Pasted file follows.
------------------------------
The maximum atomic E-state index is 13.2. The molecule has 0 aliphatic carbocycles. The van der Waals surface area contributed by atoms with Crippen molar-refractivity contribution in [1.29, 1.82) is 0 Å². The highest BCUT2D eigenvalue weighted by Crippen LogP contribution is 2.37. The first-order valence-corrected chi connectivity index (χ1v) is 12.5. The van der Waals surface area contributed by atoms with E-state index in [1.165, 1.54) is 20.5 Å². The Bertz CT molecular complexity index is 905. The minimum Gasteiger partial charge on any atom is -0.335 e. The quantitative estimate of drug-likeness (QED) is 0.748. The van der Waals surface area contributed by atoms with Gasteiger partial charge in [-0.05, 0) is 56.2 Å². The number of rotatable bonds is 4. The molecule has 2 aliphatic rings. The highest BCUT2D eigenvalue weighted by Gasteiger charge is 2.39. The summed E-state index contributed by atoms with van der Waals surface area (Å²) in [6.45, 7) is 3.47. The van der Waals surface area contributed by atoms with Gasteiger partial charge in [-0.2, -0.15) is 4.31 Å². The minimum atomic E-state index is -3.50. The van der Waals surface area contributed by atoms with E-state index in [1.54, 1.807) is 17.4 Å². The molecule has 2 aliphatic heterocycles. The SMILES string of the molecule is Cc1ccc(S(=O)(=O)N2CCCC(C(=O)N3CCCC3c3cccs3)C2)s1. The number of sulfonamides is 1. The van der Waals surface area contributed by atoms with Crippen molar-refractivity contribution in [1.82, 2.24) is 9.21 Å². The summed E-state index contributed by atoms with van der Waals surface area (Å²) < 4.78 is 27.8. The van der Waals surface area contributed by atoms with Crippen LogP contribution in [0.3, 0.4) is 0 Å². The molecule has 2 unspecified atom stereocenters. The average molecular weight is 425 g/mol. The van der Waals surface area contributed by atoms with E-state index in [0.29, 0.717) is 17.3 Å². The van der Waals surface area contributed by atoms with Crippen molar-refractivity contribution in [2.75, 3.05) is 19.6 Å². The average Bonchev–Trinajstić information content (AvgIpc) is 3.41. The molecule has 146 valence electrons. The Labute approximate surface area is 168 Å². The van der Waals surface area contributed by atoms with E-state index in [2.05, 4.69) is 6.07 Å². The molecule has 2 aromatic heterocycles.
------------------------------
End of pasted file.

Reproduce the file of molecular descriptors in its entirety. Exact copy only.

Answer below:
The maximum atomic E-state index is 13.2. The molecule has 0 aliphatic carbocycles. The van der Waals surface area contributed by atoms with Crippen molar-refractivity contribution in [1.29, 1.82) is 0 Å². The highest BCUT2D eigenvalue weighted by Crippen LogP contribution is 2.37. The first-order valence-corrected chi connectivity index (χ1v) is 12.5. The van der Waals surface area contributed by atoms with E-state index in [1.165, 1.54) is 20.5 Å². The Bertz CT molecular complexity index is 905. The minimum Gasteiger partial charge on any atom is -0.335 e. The quantitative estimate of drug-likeness (QED) is 0.748. The van der Waals surface area contributed by atoms with Gasteiger partial charge in [-0.05, 0) is 56.2 Å². The number of rotatable bonds is 4. The molecule has 2 aliphatic rings. The highest BCUT2D eigenvalue weighted by Gasteiger charge is 2.39. The summed E-state index contributed by atoms with van der Waals surface area (Å²) in [6.45, 7) is 3.47. The van der Waals surface area contributed by atoms with Gasteiger partial charge in [-0.2, -0.15) is 4.31 Å². The minimum atomic E-state index is -3.50. The van der Waals surface area contributed by atoms with E-state index in [1.54, 1.807) is 17.4 Å². The molecule has 2 aliphatic heterocycles. The SMILES string of the molecule is Cc1ccc(S(=O)(=O)N2CCCC(C(=O)N3CCCC3c3cccs3)C2)s1. The number of sulfonamides is 1. The van der Waals surface area contributed by atoms with Crippen molar-refractivity contribution in [1.82, 2.24) is 9.21 Å². The summed E-state index contributed by atoms with van der Waals surface area (Å²) < 4.78 is 27.8. The van der Waals surface area contributed by atoms with Crippen LogP contribution in [0.3, 0.4) is 0 Å². The molecule has 2 unspecified atom stereocenters. The average molecular weight is 425 g/mol. The van der Waals surface area contributed by atoms with E-state index in [0.29, 0.717) is 17.3 Å². The van der Waals surface area contributed by atoms with Crippen molar-refractivity contribution in [2.75, 3.05) is 19.6 Å². The average Bonchev–Trinajstić information content (AvgIpc) is 3.41. The molecule has 146 valence electrons. The Labute approximate surface area is 168 Å². The van der Waals surface area contributed by atoms with E-state index in [2.05, 4.69) is 6.07 Å². The molecule has 2 aromatic heterocycles.